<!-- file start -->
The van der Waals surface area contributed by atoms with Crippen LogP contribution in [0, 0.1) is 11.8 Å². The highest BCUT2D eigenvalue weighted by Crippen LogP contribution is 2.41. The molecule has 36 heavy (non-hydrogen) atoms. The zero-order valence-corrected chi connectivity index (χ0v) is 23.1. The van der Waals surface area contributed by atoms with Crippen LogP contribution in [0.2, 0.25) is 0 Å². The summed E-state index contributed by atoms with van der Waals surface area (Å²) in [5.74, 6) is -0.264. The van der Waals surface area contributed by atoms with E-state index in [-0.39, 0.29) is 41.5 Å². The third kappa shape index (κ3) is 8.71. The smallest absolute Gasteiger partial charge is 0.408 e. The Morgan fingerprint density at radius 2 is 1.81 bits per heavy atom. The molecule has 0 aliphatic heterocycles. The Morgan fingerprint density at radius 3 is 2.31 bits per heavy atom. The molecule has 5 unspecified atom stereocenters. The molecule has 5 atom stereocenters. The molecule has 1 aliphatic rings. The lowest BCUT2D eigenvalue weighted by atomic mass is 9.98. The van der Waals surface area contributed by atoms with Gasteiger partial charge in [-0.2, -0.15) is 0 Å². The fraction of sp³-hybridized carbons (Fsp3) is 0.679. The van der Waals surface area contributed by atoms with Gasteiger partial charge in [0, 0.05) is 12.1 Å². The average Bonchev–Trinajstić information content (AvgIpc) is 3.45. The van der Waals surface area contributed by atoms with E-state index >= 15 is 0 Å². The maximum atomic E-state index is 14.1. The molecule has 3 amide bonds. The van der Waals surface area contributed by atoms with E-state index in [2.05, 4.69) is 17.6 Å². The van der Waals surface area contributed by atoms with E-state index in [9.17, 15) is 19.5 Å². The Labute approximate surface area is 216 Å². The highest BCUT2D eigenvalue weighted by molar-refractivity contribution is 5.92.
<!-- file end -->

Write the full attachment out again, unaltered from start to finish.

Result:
The van der Waals surface area contributed by atoms with Crippen LogP contribution in [0, 0.1) is 11.8 Å². The highest BCUT2D eigenvalue weighted by Crippen LogP contribution is 2.41. The molecule has 36 heavy (non-hydrogen) atoms. The zero-order valence-corrected chi connectivity index (χ0v) is 23.1. The van der Waals surface area contributed by atoms with Crippen LogP contribution in [0.2, 0.25) is 0 Å². The summed E-state index contributed by atoms with van der Waals surface area (Å²) in [5.74, 6) is -0.264. The van der Waals surface area contributed by atoms with E-state index in [-0.39, 0.29) is 41.5 Å². The third kappa shape index (κ3) is 8.71. The smallest absolute Gasteiger partial charge is 0.408 e. The Morgan fingerprint density at radius 2 is 1.81 bits per heavy atom. The molecule has 0 aliphatic heterocycles. The Morgan fingerprint density at radius 3 is 2.31 bits per heavy atom. The molecule has 5 unspecified atom stereocenters. The molecule has 5 atom stereocenters. The molecule has 1 aliphatic rings. The lowest BCUT2D eigenvalue weighted by atomic mass is 9.98. The van der Waals surface area contributed by atoms with Gasteiger partial charge in [-0.2, -0.15) is 0 Å². The fraction of sp³-hybridized carbons (Fsp3) is 0.679. The van der Waals surface area contributed by atoms with Gasteiger partial charge in [0, 0.05) is 12.1 Å². The average Bonchev–Trinajstić information content (AvgIpc) is 3.45. The van der Waals surface area contributed by atoms with E-state index >= 15 is 0 Å². The maximum atomic E-state index is 14.1. The molecule has 3 amide bonds. The van der Waals surface area contributed by atoms with E-state index in [2.05, 4.69) is 17.6 Å². The van der Waals surface area contributed by atoms with E-state index in [9.17, 15) is 19.5 Å². The Labute approximate surface area is 216 Å². The highest BCUT2D eigenvalue weighted by molar-refractivity contribution is 5.92.